Monero Pumps 10.9% in Wake of Global Mining Scandal; Can XMR be Stopped?
Monero (XMR) recorded sizeable gains leading into Sunday evening while much of the crypto market floundered or remained in stasis. The 10.9% surge by XMR comes a matter of hours after one of the most widespread crypto mining viruses ever witnessed was closed down.
French police brought an end to an XMR mining botnet which infected 850,000 computers over two and a half years. This isn’t the first time Monero has been at the center of a mining bot scandal. The ability to mine XMR with a CPU, coupled with its privacy, make it a prime candidate to be used in such scams.
Interesting to note is the fact that Monero has shown the same kind of resolve in the face of adversity all year. While the coin price rose and then dumped along with the rest of the market, its performance relative to other privacy coins proved much stronger.
Monero Stubborn in Face of Market Decline
Comparing XMR’s year-to-date performance against Zcash (ZEC) and Dash (DASH) shows Monero to be highly favoured in the privacy sector. Monero is currently up more than 60% since the turn of the year. For some context, major cryptocurrencies like XRP, Stellar and TRON are all in the red for the same time period.
Likewise, Monero’s competitors have proved rather lightweight compared to the most well-known privacy coin. Zcash is currently down 20% since January – that’s despite almost tripling in price during the summer pump.
Another major cryptocurrency with privacy options is Dash. After racking up more than 200% gains during the summer, Dash gave most of them back. The coin price is up 2.5% since the start of the year.
Few cryptocurrencies get mentioned on the pages of the BBC, yet Monero’s name has been found there often. Maybe the reason Monero is the most well-known privacy coin is partly because of its constant embroilment in criminal mining scandals. Naturally the coin will attract those looking to hide or launder money, but are they picking it based on its tech?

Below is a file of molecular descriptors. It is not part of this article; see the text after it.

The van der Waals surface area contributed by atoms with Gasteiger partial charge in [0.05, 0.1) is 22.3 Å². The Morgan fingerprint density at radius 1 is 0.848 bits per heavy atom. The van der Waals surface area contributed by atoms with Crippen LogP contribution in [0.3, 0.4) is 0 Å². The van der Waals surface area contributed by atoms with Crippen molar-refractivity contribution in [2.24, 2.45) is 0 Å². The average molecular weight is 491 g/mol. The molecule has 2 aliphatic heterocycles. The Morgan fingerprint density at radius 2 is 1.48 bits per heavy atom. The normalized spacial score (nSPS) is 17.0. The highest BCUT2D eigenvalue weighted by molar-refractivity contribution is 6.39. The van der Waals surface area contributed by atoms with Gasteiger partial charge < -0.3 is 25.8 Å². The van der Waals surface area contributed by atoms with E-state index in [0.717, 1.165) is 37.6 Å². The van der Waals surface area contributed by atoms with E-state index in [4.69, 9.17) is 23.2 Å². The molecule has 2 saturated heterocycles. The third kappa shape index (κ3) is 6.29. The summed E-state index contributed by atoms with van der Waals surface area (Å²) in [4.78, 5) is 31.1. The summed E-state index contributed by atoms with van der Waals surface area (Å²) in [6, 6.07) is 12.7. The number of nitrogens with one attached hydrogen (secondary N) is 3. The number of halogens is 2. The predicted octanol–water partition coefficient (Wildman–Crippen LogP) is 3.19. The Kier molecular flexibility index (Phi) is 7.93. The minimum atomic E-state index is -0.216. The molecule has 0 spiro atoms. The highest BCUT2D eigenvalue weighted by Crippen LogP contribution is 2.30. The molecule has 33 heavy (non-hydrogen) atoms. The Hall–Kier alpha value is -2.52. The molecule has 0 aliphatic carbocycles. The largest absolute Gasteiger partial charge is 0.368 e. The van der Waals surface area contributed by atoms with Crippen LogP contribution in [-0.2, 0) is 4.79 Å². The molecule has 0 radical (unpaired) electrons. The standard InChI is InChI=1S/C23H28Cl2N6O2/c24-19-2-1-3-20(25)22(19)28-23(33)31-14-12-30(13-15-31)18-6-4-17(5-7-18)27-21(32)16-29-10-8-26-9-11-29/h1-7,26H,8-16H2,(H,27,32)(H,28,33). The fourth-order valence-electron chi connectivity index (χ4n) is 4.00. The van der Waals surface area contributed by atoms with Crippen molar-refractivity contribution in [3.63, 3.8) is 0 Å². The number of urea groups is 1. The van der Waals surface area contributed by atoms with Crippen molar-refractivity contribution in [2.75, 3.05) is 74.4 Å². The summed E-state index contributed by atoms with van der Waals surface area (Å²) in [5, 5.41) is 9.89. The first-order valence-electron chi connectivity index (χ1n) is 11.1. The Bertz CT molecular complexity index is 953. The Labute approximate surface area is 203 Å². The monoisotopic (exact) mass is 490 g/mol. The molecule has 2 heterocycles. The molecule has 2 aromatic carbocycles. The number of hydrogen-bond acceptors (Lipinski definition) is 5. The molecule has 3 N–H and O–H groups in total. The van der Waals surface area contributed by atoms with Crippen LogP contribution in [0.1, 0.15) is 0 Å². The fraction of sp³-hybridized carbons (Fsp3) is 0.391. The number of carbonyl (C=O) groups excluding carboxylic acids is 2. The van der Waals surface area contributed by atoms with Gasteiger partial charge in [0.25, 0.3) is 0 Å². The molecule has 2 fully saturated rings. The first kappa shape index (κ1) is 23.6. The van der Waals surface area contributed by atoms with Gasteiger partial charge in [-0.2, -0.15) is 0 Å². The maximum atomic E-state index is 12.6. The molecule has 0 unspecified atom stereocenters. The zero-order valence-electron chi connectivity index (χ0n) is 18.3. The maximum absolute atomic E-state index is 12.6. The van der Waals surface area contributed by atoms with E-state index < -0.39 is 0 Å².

What’s Behind Crypto’s Most Well-Known Privacy Coin?
Finding the truth among the mass of speculation on the internet is difficult. Google will throw up multiple posts from angry crypto enthusiasts claiming every one of these coins are not fit for purpose. Whether its a supposed error in the code, allegations of being an opportunistic scam, or claims of a devious pre-mine, dirt can be found on all of these coins.
That said, Monero’s CryptoNote protocol has proved the most popular in the crypto community so far – and for good reason. Its peer-reviewed technology provides not just privacy but also plausible deniability, due to the way it mixes coins passively. Untraceability and unlinkability are also standard features.
This little love-in with Monero doesn’t necessarily have a happy ending. Place your finger on a spinning globe and you’ll likely hit a country that has already made moves to ban private cryptocurrencies. Recently the state of Texas proposed legislation that would require crypto users to register their identity before executing a transaction, while France made similar moves.
XMR Coin Price
Coming back to the coin price, no doubt XMR will fall along with the rest of the market this year, assuming Bitcoin continues to drop. But it has already shown more resilience than its peers – probably because it’s still one of the few cryptocurrencies with an actual use-case. Even if that use-case is sometimes criminal in nature.
On Sunday night Monero came from nowhere to spike 10.9%, sending the coin price from $67 to $74.32.
CoinMarketCap reports $60 million in volume, while data taken from “Real 10” exchanges shows XMR’s true volume to be closer to $6 million.
Disclaimer: The author owns Bitcoin, Ethereum and other cryptocurrencies. He holds investment positions in the coins, but does not engage in short-term or day-trading.
Featured image courtesy of Shutterstock. Chart via CoinMarketCap.